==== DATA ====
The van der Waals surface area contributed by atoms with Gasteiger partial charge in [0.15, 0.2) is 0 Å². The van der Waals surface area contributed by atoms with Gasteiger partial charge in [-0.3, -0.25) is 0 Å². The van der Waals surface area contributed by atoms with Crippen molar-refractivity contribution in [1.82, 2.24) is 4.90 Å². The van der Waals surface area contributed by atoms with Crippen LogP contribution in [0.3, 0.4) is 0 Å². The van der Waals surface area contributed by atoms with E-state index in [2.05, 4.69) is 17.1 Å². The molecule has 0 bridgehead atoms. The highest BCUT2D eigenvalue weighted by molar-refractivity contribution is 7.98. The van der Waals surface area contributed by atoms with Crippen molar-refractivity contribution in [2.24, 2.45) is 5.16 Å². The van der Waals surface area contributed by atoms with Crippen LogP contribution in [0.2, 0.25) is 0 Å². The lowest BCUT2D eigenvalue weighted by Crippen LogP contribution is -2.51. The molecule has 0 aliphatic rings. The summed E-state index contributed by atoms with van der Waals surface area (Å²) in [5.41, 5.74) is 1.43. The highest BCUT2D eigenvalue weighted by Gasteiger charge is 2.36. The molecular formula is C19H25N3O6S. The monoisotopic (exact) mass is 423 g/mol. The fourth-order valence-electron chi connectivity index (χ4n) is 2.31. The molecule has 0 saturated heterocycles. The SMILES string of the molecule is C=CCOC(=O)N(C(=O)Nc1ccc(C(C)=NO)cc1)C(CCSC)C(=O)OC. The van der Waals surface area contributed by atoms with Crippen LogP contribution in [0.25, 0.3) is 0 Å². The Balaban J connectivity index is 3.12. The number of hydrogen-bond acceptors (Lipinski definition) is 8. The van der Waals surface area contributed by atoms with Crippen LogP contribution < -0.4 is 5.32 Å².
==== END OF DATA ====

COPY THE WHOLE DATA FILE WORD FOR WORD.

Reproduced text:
The van der Waals surface area contributed by atoms with Gasteiger partial charge in [0.15, 0.2) is 0 Å². The van der Waals surface area contributed by atoms with Gasteiger partial charge in [-0.3, -0.25) is 0 Å². The van der Waals surface area contributed by atoms with Crippen molar-refractivity contribution in [1.82, 2.24) is 4.90 Å². The van der Waals surface area contributed by atoms with Crippen LogP contribution in [0.3, 0.4) is 0 Å². The van der Waals surface area contributed by atoms with E-state index in [2.05, 4.69) is 17.1 Å². The molecule has 0 bridgehead atoms. The highest BCUT2D eigenvalue weighted by molar-refractivity contribution is 7.98. The van der Waals surface area contributed by atoms with Crippen molar-refractivity contribution in [2.24, 2.45) is 5.16 Å². The van der Waals surface area contributed by atoms with Crippen LogP contribution in [0.2, 0.25) is 0 Å². The lowest BCUT2D eigenvalue weighted by Crippen LogP contribution is -2.51. The molecule has 0 aliphatic rings. The summed E-state index contributed by atoms with van der Waals surface area (Å²) in [5.41, 5.74) is 1.43. The highest BCUT2D eigenvalue weighted by Gasteiger charge is 2.36. The molecular formula is C19H25N3O6S. The monoisotopic (exact) mass is 423 g/mol. The fourth-order valence-electron chi connectivity index (χ4n) is 2.31. The molecule has 0 saturated heterocycles. The SMILES string of the molecule is C=CCOC(=O)N(C(=O)Nc1ccc(C(C)=NO)cc1)C(CCSC)C(=O)OC. The van der Waals surface area contributed by atoms with Crippen LogP contribution in [0.25, 0.3) is 0 Å². The Balaban J connectivity index is 3.12. The number of hydrogen-bond acceptors (Lipinski definition) is 8. The van der Waals surface area contributed by atoms with Crippen LogP contribution < -0.4 is 5.32 Å².